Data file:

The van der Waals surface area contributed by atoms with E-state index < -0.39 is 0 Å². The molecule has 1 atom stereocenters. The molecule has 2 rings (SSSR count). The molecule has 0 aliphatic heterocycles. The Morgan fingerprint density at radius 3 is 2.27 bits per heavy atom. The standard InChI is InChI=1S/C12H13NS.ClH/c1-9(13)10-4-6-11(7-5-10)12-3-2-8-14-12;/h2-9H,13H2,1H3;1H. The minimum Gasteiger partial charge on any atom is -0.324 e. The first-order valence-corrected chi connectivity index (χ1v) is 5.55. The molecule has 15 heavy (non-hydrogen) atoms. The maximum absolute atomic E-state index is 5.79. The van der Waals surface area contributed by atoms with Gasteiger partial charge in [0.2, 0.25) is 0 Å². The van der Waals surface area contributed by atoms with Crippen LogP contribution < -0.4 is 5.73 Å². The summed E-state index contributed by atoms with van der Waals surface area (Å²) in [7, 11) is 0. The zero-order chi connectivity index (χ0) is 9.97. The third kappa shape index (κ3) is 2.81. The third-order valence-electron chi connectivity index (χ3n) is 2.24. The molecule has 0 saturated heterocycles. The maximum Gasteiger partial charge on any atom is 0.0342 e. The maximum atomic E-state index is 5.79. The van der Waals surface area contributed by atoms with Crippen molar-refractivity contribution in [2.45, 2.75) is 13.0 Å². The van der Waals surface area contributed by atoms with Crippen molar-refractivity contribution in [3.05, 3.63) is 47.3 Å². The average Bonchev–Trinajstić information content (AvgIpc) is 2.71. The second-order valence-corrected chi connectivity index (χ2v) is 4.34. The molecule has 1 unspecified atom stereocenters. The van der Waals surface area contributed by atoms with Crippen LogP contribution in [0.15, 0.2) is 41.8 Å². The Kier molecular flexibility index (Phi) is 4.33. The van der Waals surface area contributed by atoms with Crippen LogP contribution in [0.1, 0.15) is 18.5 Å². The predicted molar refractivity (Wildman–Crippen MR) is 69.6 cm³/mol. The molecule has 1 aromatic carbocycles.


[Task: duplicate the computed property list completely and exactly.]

The van der Waals surface area contributed by atoms with E-state index < -0.39 is 0 Å². The molecule has 1 atom stereocenters. The molecule has 2 rings (SSSR count). The molecule has 0 aliphatic heterocycles. The Morgan fingerprint density at radius 3 is 2.27 bits per heavy atom. The standard InChI is InChI=1S/C12H13NS.ClH/c1-9(13)10-4-6-11(7-5-10)12-3-2-8-14-12;/h2-9H,13H2,1H3;1H. The minimum Gasteiger partial charge on any atom is -0.324 e. The first-order valence-corrected chi connectivity index (χ1v) is 5.55. The molecule has 15 heavy (non-hydrogen) atoms. The maximum absolute atomic E-state index is 5.79. The van der Waals surface area contributed by atoms with Gasteiger partial charge in [0.2, 0.25) is 0 Å². The van der Waals surface area contributed by atoms with Crippen LogP contribution < -0.4 is 5.73 Å². The summed E-state index contributed by atoms with van der Waals surface area (Å²) in [7, 11) is 0. The zero-order chi connectivity index (χ0) is 9.97. The third kappa shape index (κ3) is 2.81. The third-order valence-electron chi connectivity index (χ3n) is 2.24. The molecule has 0 saturated heterocycles. The maximum Gasteiger partial charge on any atom is 0.0342 e. The maximum atomic E-state index is 5.79. The van der Waals surface area contributed by atoms with Crippen molar-refractivity contribution in [2.45, 2.75) is 13.0 Å². The van der Waals surface area contributed by atoms with Crippen molar-refractivity contribution in [3.05, 3.63) is 47.3 Å². The average Bonchev–Trinajstić information content (AvgIpc) is 2.71. The second-order valence-corrected chi connectivity index (χ2v) is 4.34. The molecule has 1 unspecified atom stereocenters. The van der Waals surface area contributed by atoms with Crippen LogP contribution in [0.15, 0.2) is 41.8 Å². The Kier molecular flexibility index (Phi) is 4.33. The van der Waals surface area contributed by atoms with Crippen LogP contribution in [0.1, 0.15) is 18.5 Å². The predicted molar refractivity (Wildman–Crippen MR) is 69.6 cm³/mol. The molecule has 1 aromatic carbocycles.